December 10 2013 Latest news:
By Marijke Cox, Reporter
Sunday, August 19, 2012
HM Prisons Service said prisoners will be subject to disciplinary proceedings
A convicted robber has become the third prisoner to have gone on the run while on community release from the same prison in just eight weeks raising questions over security procedures.
Keith Cockerton went missing last Saturday when he failed to return to Blantyre House open prison in Horden near Goudhurst.
It came just weeks after convicted murder Jamie Frater, 39, who stabbed a teacher to death in 1993, went on the run while working in the community on July 2.
And just two weeks previously, on June 18, Blantyre House prisoner Raymond Atkins, 39, who is serving a sentence for robbery and manslaughter, also failed to return to the prison while on community release.
On each occasion Kent Police warned the public not to approach the prisoners.
Frater handed himself in to police in Dorset just days after fleeing and Atkins was found in Hastings five days after he fled.
HM Prisons Service would not comment on how the three were able to abscond or what action was being taken.
A spokeswoman said it was now a police matter.
She stressed that prisoners underwent rigorous risk assessments before they were granted temporary release into the community.
“Only prisoners representing minimal risk of escape and harm to the public are eligible for release on temporary licence,” she said.
“They must pass a rigorous risk assessment and adhere to a strict set of rules at all times.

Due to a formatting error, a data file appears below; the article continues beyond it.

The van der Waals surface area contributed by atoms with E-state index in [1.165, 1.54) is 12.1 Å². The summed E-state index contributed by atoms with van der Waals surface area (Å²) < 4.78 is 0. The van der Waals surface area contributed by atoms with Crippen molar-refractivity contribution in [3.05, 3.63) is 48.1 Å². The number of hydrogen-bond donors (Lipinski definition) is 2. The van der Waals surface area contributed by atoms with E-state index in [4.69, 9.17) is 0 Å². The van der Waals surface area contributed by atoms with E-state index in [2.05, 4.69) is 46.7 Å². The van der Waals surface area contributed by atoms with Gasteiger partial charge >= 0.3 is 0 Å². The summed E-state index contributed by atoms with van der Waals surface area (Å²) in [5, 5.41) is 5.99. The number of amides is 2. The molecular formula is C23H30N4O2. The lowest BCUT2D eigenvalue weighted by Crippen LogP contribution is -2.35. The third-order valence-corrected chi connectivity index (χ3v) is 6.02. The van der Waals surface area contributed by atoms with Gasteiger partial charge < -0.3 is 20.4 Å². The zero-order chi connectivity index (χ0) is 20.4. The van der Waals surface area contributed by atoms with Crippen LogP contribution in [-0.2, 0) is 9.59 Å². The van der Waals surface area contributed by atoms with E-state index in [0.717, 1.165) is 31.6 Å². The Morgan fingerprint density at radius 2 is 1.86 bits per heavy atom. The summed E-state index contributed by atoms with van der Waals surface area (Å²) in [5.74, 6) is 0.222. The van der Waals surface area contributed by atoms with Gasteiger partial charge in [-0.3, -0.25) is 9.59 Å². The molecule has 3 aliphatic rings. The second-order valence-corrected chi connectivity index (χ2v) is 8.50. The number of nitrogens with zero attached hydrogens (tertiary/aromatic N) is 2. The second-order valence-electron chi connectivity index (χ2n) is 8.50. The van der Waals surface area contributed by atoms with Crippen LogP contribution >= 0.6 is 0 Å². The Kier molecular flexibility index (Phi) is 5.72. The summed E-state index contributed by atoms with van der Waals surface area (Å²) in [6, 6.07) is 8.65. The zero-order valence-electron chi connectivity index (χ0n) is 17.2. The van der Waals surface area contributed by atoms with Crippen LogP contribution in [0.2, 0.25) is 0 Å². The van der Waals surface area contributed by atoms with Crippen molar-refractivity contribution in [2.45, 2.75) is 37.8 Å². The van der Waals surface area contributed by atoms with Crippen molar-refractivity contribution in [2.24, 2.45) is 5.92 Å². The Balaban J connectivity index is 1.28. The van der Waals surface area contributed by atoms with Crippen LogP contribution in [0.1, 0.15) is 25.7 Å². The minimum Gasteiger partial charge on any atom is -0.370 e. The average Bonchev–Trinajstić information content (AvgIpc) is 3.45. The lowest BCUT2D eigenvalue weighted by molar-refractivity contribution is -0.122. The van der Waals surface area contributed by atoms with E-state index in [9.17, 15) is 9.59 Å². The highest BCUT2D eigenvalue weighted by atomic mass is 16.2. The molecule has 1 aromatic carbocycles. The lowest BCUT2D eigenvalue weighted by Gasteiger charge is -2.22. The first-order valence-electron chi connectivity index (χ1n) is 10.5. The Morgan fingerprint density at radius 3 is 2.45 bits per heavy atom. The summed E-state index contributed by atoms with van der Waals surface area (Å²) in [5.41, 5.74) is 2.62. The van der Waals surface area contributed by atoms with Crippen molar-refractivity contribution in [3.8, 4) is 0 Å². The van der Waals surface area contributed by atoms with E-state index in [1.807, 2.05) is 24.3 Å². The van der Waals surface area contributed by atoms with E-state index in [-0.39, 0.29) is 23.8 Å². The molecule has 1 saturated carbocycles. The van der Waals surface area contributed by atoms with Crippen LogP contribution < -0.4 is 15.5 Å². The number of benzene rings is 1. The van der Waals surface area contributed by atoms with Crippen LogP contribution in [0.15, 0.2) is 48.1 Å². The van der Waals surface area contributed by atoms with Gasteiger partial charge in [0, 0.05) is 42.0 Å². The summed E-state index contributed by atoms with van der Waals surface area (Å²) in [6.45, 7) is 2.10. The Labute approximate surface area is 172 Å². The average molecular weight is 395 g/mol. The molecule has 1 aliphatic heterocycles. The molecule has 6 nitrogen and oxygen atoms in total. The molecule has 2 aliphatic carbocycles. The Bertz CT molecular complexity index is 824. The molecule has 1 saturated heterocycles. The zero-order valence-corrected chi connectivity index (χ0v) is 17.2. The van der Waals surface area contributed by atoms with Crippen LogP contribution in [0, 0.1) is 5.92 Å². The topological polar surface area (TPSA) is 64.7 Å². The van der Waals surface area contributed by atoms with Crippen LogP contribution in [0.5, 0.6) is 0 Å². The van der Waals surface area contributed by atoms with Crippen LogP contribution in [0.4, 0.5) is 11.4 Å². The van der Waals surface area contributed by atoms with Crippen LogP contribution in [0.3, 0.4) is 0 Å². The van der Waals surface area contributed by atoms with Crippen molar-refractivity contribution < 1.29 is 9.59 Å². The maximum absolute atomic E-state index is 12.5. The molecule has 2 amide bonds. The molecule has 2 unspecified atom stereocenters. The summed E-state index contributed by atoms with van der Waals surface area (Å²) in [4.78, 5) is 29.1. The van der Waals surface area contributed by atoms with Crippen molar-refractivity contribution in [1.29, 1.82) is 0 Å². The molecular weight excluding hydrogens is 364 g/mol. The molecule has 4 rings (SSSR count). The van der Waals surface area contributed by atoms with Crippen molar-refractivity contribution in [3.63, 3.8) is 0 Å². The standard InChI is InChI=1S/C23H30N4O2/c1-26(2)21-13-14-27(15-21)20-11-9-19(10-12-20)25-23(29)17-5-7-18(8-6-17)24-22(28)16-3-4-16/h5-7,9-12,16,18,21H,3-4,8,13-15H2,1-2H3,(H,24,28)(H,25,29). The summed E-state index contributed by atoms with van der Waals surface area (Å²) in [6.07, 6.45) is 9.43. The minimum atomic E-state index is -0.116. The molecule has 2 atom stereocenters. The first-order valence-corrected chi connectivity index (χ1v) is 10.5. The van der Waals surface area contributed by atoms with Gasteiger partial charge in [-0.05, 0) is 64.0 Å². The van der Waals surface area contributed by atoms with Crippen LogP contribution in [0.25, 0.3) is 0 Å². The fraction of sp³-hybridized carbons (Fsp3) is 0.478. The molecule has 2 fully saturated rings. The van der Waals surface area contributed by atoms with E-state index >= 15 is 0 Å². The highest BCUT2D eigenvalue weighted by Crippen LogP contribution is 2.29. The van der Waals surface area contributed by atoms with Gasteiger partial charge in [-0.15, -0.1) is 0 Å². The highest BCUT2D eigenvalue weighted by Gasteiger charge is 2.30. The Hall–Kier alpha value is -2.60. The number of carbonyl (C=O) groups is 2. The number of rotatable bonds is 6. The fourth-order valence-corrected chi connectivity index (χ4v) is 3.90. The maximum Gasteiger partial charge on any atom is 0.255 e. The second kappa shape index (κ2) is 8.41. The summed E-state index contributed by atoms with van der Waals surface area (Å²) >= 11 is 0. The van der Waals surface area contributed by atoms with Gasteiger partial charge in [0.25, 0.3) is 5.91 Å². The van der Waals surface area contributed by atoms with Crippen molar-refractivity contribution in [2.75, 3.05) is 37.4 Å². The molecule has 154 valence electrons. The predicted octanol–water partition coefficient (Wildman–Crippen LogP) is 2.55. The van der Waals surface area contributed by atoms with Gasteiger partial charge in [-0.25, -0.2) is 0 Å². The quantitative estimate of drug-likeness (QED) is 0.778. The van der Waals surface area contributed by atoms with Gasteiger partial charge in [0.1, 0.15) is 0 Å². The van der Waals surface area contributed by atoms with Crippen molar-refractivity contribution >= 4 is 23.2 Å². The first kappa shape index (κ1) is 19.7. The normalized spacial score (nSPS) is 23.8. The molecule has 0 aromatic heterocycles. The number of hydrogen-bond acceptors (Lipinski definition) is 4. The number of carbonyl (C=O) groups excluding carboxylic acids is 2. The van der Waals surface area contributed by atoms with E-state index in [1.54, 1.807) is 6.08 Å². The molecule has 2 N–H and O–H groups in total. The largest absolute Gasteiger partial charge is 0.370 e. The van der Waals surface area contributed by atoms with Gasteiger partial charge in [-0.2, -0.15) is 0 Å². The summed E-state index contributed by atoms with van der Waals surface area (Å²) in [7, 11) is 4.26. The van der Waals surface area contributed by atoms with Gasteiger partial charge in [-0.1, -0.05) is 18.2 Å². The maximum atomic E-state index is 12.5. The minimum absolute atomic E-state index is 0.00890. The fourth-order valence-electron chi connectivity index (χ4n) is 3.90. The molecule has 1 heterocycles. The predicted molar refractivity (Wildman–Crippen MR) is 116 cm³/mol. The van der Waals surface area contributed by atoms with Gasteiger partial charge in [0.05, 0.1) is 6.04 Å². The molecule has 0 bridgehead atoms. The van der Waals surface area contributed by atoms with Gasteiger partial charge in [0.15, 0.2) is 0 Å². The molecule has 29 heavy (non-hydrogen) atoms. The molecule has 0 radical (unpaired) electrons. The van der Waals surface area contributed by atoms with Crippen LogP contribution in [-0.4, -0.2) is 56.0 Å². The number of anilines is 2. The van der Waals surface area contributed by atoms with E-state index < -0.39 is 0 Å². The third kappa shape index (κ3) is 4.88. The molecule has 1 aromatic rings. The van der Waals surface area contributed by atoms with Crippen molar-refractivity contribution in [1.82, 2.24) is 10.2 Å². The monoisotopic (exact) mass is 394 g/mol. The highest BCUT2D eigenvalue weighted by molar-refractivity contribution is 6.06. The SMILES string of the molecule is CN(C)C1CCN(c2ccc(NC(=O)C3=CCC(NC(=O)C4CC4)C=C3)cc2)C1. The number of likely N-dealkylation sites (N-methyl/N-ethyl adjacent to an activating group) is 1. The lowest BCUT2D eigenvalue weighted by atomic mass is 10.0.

“Those who breach these conditions in any way will be subject to disciplinary proceedings and are likely to be moved to closed conditions.”
Blantyre House is a category C/D resettlement prison designed to prepare men for their eventual release.
It offers offenders the opportunity to do basic skills qualifications and courses such as healthy lifestyle and social and life skills, as well as a number of vocational courses.
Once risk assessed prisoners are allowed to develop their education by attending external colleges.
They are also allowed to work in roles such as cleaners and kitchen workers.
Prisoners risk assessed and able to go out, initially take part in escorted project parties within the local community and then move on to individual community work unaccompanied.
The prisons spokeswoman said these prisoners were categorised as being of low risk to the public.
She also stressed that release on temporary licence (ROTL) helped to reduce re-offending by setting up appropriate employment and rehabilitation work as well as maintaining family contact.